Kathe Kollwitz

German 1867-1945



“There is not a line of her work which fails to make its comment, which does not cry aloud and indict, which does not expose the petty laws of society.”

                                                                                                                                       —Otto Nagel



Kathe Kollwitz” concern for the plight of humanity began in early childhood, when she became absorbed with the daily routine of the various labourers at her father’s brick factory. Then came marriage to a doctor whose patients were mainly poor, followed by the loss of her only son to the First World War. Unlike so many artists, Kollwitz was never at a loss for subject matter or style—her aim was the mastery of technique best suited for her purpose. To say she achieved this would be an understatement—Kathe Kollwitz is widely considered one of the greatest printmakers of all time.


Encouraged by her liberal-minded father to pursue her artistic inclinations, Kathe Kollwitz studied privately with a copper engraver before enrolling, in 1885, in the School for Women Artists in Berlin. She continued her studies in Munich in 1888-1889, devoting much of her time to the intricacies of etching. Kollwitz was awarded a prize from the German Art Exposition in Dresden in 1894 for her etching series inspired by Gerhard Hauptmann’s play, “The Weavers.”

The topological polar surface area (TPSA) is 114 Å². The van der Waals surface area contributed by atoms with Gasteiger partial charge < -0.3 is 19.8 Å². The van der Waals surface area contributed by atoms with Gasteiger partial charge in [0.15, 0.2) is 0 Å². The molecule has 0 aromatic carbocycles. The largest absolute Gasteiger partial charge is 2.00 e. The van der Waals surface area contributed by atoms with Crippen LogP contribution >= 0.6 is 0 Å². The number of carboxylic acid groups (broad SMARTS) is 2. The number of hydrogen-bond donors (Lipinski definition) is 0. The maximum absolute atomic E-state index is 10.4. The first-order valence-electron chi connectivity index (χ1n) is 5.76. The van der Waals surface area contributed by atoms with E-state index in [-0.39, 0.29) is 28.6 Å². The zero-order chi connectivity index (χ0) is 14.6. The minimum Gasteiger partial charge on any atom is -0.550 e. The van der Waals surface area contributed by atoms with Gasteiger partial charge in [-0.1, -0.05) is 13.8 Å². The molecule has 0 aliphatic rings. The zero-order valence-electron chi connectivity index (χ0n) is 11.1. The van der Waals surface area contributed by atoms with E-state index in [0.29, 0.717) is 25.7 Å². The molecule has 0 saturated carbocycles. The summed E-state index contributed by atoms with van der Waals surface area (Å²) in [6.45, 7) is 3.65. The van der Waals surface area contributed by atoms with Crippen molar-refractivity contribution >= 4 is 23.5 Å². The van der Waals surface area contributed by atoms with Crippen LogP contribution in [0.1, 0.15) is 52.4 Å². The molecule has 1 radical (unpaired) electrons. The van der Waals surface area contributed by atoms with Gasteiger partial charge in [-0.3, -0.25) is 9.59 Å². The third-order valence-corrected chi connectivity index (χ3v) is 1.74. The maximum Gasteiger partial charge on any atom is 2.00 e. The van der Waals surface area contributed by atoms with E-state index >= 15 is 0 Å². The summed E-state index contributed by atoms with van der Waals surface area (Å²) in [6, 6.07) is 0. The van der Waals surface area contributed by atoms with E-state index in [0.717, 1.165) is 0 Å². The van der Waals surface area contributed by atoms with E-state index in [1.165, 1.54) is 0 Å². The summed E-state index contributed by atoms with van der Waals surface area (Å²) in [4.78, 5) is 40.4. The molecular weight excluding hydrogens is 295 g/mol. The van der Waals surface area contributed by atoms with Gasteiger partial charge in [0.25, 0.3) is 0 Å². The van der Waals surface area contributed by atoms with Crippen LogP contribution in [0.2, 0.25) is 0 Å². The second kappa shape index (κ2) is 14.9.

As a printmaker and a socialist, Kollwitz hoped to improve the lives of her intended audience, the working class, by moving them to action. Her etchings were painstakingly worked and re-worked until she was satisfied. Eventually, she found lithography more satisfactory for her purposes, and by 1920 her interest had turned to the re-emerging woodcut.


Kathe Kollwitz became the first female professor and member of the Prussian Academy of Fine Arts in 1919. In 1928, she became the director for the master studio of graphic arts at the Academy of Fine Arts in Berlin. She was forced to resign this position, however, as a result of her political activism against Nazi Fascism. Kollwitz’ views regarding the uniting of socialist and communist leaders against this threatening regime—revealed in a 1936 interview with the Soviet newspaper Isvesai—nearly resulted in her deportation to a concentration camp.


The death of Kollwitz’ son Peter in 1914 had fuelled much of her anti-war sentiments. This did not prevent her losing her grandson, to yet another war, in 1942. Kollwitz’ tribute — a lithograph, entitled “Seed Corn Must Not Be Ground”— was her final protest.